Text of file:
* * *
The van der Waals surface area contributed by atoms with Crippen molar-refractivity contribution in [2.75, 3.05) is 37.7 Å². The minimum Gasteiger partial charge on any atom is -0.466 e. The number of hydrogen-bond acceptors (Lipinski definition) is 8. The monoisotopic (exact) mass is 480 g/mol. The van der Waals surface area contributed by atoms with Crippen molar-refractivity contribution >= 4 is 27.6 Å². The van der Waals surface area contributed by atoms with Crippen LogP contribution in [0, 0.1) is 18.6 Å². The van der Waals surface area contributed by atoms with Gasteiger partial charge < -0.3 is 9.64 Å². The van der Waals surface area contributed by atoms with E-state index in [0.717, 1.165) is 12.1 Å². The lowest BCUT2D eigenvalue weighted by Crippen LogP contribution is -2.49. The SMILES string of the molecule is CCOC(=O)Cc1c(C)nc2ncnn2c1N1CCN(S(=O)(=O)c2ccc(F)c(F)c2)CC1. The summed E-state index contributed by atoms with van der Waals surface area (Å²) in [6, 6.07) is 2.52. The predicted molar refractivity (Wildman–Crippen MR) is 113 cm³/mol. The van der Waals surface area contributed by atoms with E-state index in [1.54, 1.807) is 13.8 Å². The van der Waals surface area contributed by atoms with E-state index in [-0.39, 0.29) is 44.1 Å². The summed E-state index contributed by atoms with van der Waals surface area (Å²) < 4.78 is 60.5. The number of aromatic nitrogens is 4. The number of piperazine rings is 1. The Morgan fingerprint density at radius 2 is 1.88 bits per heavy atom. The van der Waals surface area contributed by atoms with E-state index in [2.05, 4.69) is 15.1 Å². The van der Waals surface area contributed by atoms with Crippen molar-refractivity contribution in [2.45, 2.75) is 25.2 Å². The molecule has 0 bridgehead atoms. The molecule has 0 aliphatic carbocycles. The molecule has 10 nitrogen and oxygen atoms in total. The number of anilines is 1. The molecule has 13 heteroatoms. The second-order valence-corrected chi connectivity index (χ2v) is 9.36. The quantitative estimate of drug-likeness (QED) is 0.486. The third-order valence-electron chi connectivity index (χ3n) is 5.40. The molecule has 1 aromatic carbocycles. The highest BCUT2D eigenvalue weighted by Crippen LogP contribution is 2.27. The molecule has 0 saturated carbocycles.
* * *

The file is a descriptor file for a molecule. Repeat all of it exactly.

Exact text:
The van der Waals surface area contributed by atoms with Crippen molar-refractivity contribution in [2.75, 3.05) is 37.7 Å². The minimum Gasteiger partial charge on any atom is -0.466 e. The number of hydrogen-bond acceptors (Lipinski definition) is 8. The monoisotopic (exact) mass is 480 g/mol. The van der Waals surface area contributed by atoms with Crippen molar-refractivity contribution >= 4 is 27.6 Å². The van der Waals surface area contributed by atoms with Crippen LogP contribution in [0, 0.1) is 18.6 Å². The van der Waals surface area contributed by atoms with Gasteiger partial charge < -0.3 is 9.64 Å². The van der Waals surface area contributed by atoms with E-state index in [0.717, 1.165) is 12.1 Å². The lowest BCUT2D eigenvalue weighted by Crippen LogP contribution is -2.49. The SMILES string of the molecule is CCOC(=O)Cc1c(C)nc2ncnn2c1N1CCN(S(=O)(=O)c2ccc(F)c(F)c2)CC1. The summed E-state index contributed by atoms with van der Waals surface area (Å²) in [6, 6.07) is 2.52. The predicted molar refractivity (Wildman–Crippen MR) is 113 cm³/mol. The van der Waals surface area contributed by atoms with E-state index in [1.54, 1.807) is 13.8 Å². The van der Waals surface area contributed by atoms with E-state index in [-0.39, 0.29) is 44.1 Å². The summed E-state index contributed by atoms with van der Waals surface area (Å²) < 4.78 is 60.5. The number of aromatic nitrogens is 4. The number of piperazine rings is 1. The Morgan fingerprint density at radius 2 is 1.88 bits per heavy atom. The van der Waals surface area contributed by atoms with E-state index in [2.05, 4.69) is 15.1 Å². The van der Waals surface area contributed by atoms with Crippen molar-refractivity contribution in [2.45, 2.75) is 25.2 Å². The molecule has 0 bridgehead atoms. The molecule has 0 aliphatic carbocycles. The molecule has 10 nitrogen and oxygen atoms in total. The number of anilines is 1. The molecule has 13 heteroatoms. The second-order valence-corrected chi connectivity index (χ2v) is 9.36. The quantitative estimate of drug-likeness (QED) is 0.486. The third-order valence-electron chi connectivity index (χ3n) is 5.40. The molecule has 1 aromatic carbocycles. The highest BCUT2D eigenvalue weighted by Crippen LogP contribution is 2.27. The molecule has 0 saturated carbocycles.